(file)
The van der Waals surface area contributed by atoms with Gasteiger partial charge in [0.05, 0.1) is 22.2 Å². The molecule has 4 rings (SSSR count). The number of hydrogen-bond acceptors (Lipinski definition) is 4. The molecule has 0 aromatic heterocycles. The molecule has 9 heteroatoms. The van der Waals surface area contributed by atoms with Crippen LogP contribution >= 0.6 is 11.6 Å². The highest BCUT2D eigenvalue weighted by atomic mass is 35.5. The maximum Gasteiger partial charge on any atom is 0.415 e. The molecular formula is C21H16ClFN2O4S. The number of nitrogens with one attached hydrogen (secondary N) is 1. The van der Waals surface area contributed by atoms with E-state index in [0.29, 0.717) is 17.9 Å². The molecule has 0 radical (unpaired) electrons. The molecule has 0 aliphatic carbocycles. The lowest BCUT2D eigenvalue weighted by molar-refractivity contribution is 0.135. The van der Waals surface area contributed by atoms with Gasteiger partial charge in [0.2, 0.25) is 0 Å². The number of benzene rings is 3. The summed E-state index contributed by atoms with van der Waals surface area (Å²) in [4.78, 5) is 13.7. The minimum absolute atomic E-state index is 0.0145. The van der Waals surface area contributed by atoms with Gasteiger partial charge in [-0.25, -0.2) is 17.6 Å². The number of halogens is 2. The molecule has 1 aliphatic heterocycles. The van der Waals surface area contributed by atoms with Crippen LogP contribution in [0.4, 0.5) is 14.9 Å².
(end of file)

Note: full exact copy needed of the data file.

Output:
The van der Waals surface area contributed by atoms with Gasteiger partial charge in [0.05, 0.1) is 22.2 Å². The molecule has 4 rings (SSSR count). The number of hydrogen-bond acceptors (Lipinski definition) is 4. The molecule has 0 aromatic heterocycles. The molecule has 9 heteroatoms. The van der Waals surface area contributed by atoms with Crippen LogP contribution >= 0.6 is 11.6 Å². The highest BCUT2D eigenvalue weighted by atomic mass is 35.5. The maximum Gasteiger partial charge on any atom is 0.415 e. The molecular formula is C21H16ClFN2O4S. The number of nitrogens with one attached hydrogen (secondary N) is 1. The van der Waals surface area contributed by atoms with E-state index in [0.29, 0.717) is 17.9 Å². The molecule has 0 radical (unpaired) electrons. The molecule has 0 aliphatic carbocycles. The lowest BCUT2D eigenvalue weighted by molar-refractivity contribution is 0.135. The van der Waals surface area contributed by atoms with Gasteiger partial charge in [0.2, 0.25) is 0 Å². The number of benzene rings is 3. The summed E-state index contributed by atoms with van der Waals surface area (Å²) in [4.78, 5) is 13.7. The minimum absolute atomic E-state index is 0.0145. The van der Waals surface area contributed by atoms with Gasteiger partial charge in [-0.25, -0.2) is 17.6 Å². The number of halogens is 2. The molecule has 1 aliphatic heterocycles. The van der Waals surface area contributed by atoms with Crippen LogP contribution in [0.4, 0.5) is 14.9 Å².